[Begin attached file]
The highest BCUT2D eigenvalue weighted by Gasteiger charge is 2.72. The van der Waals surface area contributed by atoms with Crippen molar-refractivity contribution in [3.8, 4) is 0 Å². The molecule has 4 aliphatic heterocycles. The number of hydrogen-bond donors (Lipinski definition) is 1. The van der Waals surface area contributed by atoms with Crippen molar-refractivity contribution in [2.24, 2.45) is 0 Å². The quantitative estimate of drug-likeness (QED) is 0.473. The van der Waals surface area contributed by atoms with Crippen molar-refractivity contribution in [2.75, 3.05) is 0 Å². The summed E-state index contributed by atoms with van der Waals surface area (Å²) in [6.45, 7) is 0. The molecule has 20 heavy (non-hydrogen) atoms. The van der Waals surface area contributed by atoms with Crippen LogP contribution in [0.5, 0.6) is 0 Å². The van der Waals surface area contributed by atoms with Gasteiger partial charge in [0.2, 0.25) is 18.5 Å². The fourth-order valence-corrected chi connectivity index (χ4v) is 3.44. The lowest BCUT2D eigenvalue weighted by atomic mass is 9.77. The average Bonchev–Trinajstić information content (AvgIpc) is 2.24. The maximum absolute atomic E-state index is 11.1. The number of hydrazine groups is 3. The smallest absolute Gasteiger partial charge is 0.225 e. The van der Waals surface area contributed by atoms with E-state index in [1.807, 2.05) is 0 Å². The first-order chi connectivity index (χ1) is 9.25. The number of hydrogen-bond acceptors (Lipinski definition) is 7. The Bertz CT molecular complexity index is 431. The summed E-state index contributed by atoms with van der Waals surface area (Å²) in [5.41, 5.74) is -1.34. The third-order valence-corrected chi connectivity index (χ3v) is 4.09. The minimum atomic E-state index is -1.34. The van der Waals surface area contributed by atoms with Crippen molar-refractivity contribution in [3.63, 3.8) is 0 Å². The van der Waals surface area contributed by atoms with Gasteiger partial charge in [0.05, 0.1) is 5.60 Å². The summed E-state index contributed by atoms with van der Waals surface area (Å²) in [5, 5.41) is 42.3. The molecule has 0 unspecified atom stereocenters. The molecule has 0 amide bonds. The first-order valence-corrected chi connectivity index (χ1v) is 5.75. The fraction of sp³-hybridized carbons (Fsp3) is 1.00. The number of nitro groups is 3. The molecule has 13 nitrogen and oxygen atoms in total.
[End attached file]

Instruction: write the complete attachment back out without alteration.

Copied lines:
The highest BCUT2D eigenvalue weighted by Gasteiger charge is 2.72. The van der Waals surface area contributed by atoms with Crippen molar-refractivity contribution in [3.8, 4) is 0 Å². The molecule has 4 aliphatic heterocycles. The number of hydrogen-bond donors (Lipinski definition) is 1. The van der Waals surface area contributed by atoms with Crippen molar-refractivity contribution in [2.24, 2.45) is 0 Å². The quantitative estimate of drug-likeness (QED) is 0.473. The van der Waals surface area contributed by atoms with Crippen molar-refractivity contribution in [2.75, 3.05) is 0 Å². The summed E-state index contributed by atoms with van der Waals surface area (Å²) in [6.45, 7) is 0. The molecule has 20 heavy (non-hydrogen) atoms. The van der Waals surface area contributed by atoms with Crippen LogP contribution in [0.5, 0.6) is 0 Å². The van der Waals surface area contributed by atoms with Gasteiger partial charge in [0.2, 0.25) is 18.5 Å². The fourth-order valence-corrected chi connectivity index (χ4v) is 3.44. The lowest BCUT2D eigenvalue weighted by atomic mass is 9.77. The average Bonchev–Trinajstić information content (AvgIpc) is 2.24. The maximum absolute atomic E-state index is 11.1. The number of hydrazine groups is 3. The smallest absolute Gasteiger partial charge is 0.225 e. The van der Waals surface area contributed by atoms with E-state index in [1.807, 2.05) is 0 Å². The first-order chi connectivity index (χ1) is 9.25. The number of hydrogen-bond acceptors (Lipinski definition) is 7. The Bertz CT molecular complexity index is 431. The summed E-state index contributed by atoms with van der Waals surface area (Å²) in [5.41, 5.74) is -1.34. The third-order valence-corrected chi connectivity index (χ3v) is 4.09. The minimum atomic E-state index is -1.34. The van der Waals surface area contributed by atoms with Crippen molar-refractivity contribution in [3.63, 3.8) is 0 Å². The van der Waals surface area contributed by atoms with Gasteiger partial charge in [0.05, 0.1) is 5.60 Å². The summed E-state index contributed by atoms with van der Waals surface area (Å²) in [5, 5.41) is 42.3. The molecule has 0 unspecified atom stereocenters. The molecule has 0 amide bonds. The first-order valence-corrected chi connectivity index (χ1v) is 5.75. The fraction of sp³-hybridized carbons (Fsp3) is 1.00. The number of nitro groups is 3. The molecule has 13 nitrogen and oxygen atoms in total.